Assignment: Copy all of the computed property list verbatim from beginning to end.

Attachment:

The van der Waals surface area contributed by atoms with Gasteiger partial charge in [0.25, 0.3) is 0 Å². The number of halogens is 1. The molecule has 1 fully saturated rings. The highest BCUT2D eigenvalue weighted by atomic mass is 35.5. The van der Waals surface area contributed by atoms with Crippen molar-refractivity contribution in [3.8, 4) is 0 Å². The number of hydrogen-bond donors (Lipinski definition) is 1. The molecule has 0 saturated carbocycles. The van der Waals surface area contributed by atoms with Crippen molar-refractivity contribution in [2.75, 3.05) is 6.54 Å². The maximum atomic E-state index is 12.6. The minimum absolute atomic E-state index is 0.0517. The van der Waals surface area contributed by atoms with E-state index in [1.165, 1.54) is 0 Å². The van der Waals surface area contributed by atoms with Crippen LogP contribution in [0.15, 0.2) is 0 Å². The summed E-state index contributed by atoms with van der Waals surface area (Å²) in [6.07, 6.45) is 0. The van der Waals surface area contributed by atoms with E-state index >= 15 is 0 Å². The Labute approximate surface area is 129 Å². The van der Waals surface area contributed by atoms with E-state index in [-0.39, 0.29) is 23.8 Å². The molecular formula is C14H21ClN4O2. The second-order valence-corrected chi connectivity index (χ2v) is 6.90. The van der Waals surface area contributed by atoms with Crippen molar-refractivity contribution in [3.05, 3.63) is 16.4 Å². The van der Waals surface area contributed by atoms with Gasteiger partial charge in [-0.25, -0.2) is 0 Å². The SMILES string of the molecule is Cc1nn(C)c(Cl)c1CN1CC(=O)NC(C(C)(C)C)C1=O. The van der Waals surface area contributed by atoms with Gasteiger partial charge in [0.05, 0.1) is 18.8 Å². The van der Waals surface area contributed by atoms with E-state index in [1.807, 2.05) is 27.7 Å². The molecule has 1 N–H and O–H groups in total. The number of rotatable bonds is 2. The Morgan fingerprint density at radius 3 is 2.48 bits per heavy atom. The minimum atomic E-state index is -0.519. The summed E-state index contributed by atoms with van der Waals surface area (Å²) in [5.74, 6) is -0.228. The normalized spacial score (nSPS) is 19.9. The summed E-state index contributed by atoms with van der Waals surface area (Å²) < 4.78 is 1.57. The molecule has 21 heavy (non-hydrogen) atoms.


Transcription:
The van der Waals surface area contributed by atoms with Gasteiger partial charge in [0.25, 0.3) is 0 Å². The number of halogens is 1. The molecule has 1 fully saturated rings. The highest BCUT2D eigenvalue weighted by atomic mass is 35.5. The van der Waals surface area contributed by atoms with Crippen molar-refractivity contribution in [3.8, 4) is 0 Å². The number of hydrogen-bond donors (Lipinski definition) is 1. The molecule has 0 saturated carbocycles. The van der Waals surface area contributed by atoms with Crippen molar-refractivity contribution in [2.75, 3.05) is 6.54 Å². The maximum atomic E-state index is 12.6. The minimum absolute atomic E-state index is 0.0517. The van der Waals surface area contributed by atoms with E-state index in [1.165, 1.54) is 0 Å². The van der Waals surface area contributed by atoms with Crippen LogP contribution in [0.15, 0.2) is 0 Å². The summed E-state index contributed by atoms with van der Waals surface area (Å²) in [6.07, 6.45) is 0. The van der Waals surface area contributed by atoms with E-state index >= 15 is 0 Å². The Labute approximate surface area is 129 Å². The van der Waals surface area contributed by atoms with E-state index in [-0.39, 0.29) is 23.8 Å². The molecular formula is C14H21ClN4O2. The second-order valence-corrected chi connectivity index (χ2v) is 6.90. The van der Waals surface area contributed by atoms with Crippen molar-refractivity contribution in [3.05, 3.63) is 16.4 Å². The van der Waals surface area contributed by atoms with Gasteiger partial charge in [-0.25, -0.2) is 0 Å². The SMILES string of the molecule is Cc1nn(C)c(Cl)c1CN1CC(=O)NC(C(C)(C)C)C1=O. The van der Waals surface area contributed by atoms with Gasteiger partial charge in [0.05, 0.1) is 18.8 Å². The van der Waals surface area contributed by atoms with E-state index in [1.807, 2.05) is 27.7 Å². The molecule has 1 N–H and O–H groups in total. The number of rotatable bonds is 2. The Morgan fingerprint density at radius 3 is 2.48 bits per heavy atom. The minimum atomic E-state index is -0.519. The summed E-state index contributed by atoms with van der Waals surface area (Å²) in [5.74, 6) is -0.228. The normalized spacial score (nSPS) is 19.9. The summed E-state index contributed by atoms with van der Waals surface area (Å²) < 4.78 is 1.57. The molecule has 21 heavy (non-hydrogen) atoms.